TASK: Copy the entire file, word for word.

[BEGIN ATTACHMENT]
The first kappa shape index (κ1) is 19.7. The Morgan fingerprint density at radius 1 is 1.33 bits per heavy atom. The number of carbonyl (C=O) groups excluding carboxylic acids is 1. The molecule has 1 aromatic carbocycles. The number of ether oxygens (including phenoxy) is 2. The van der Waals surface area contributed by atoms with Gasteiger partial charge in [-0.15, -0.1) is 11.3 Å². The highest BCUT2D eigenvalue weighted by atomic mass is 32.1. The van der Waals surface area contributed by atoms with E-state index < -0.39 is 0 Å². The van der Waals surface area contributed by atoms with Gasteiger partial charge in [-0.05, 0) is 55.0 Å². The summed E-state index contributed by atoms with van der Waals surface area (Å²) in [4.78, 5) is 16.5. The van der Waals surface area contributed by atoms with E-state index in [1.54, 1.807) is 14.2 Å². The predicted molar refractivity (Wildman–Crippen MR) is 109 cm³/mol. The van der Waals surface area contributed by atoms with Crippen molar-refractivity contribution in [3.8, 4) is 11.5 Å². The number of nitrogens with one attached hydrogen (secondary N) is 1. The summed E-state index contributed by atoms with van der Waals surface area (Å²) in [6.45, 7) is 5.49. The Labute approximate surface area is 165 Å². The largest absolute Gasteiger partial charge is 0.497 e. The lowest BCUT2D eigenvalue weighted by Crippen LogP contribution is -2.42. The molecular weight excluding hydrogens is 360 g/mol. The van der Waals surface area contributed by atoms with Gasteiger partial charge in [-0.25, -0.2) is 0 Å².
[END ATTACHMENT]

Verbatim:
The first kappa shape index (κ1) is 19.7. The Morgan fingerprint density at radius 1 is 1.33 bits per heavy atom. The number of carbonyl (C=O) groups excluding carboxylic acids is 1. The molecule has 1 aromatic carbocycles. The number of ether oxygens (including phenoxy) is 2. The van der Waals surface area contributed by atoms with Gasteiger partial charge in [-0.15, -0.1) is 11.3 Å². The highest BCUT2D eigenvalue weighted by atomic mass is 32.1. The van der Waals surface area contributed by atoms with E-state index < -0.39 is 0 Å². The van der Waals surface area contributed by atoms with Gasteiger partial charge in [-0.05, 0) is 55.0 Å². The summed E-state index contributed by atoms with van der Waals surface area (Å²) in [4.78, 5) is 16.5. The van der Waals surface area contributed by atoms with E-state index in [1.54, 1.807) is 14.2 Å². The predicted molar refractivity (Wildman–Crippen MR) is 109 cm³/mol. The van der Waals surface area contributed by atoms with Crippen molar-refractivity contribution in [3.8, 4) is 11.5 Å². The number of nitrogens with one attached hydrogen (secondary N) is 1. The summed E-state index contributed by atoms with van der Waals surface area (Å²) in [6.45, 7) is 5.49. The Labute approximate surface area is 165 Å². The largest absolute Gasteiger partial charge is 0.497 e. The lowest BCUT2D eigenvalue weighted by Crippen LogP contribution is -2.42. The molecular weight excluding hydrogens is 360 g/mol. The van der Waals surface area contributed by atoms with Gasteiger partial charge in [-0.25, -0.2) is 0 Å².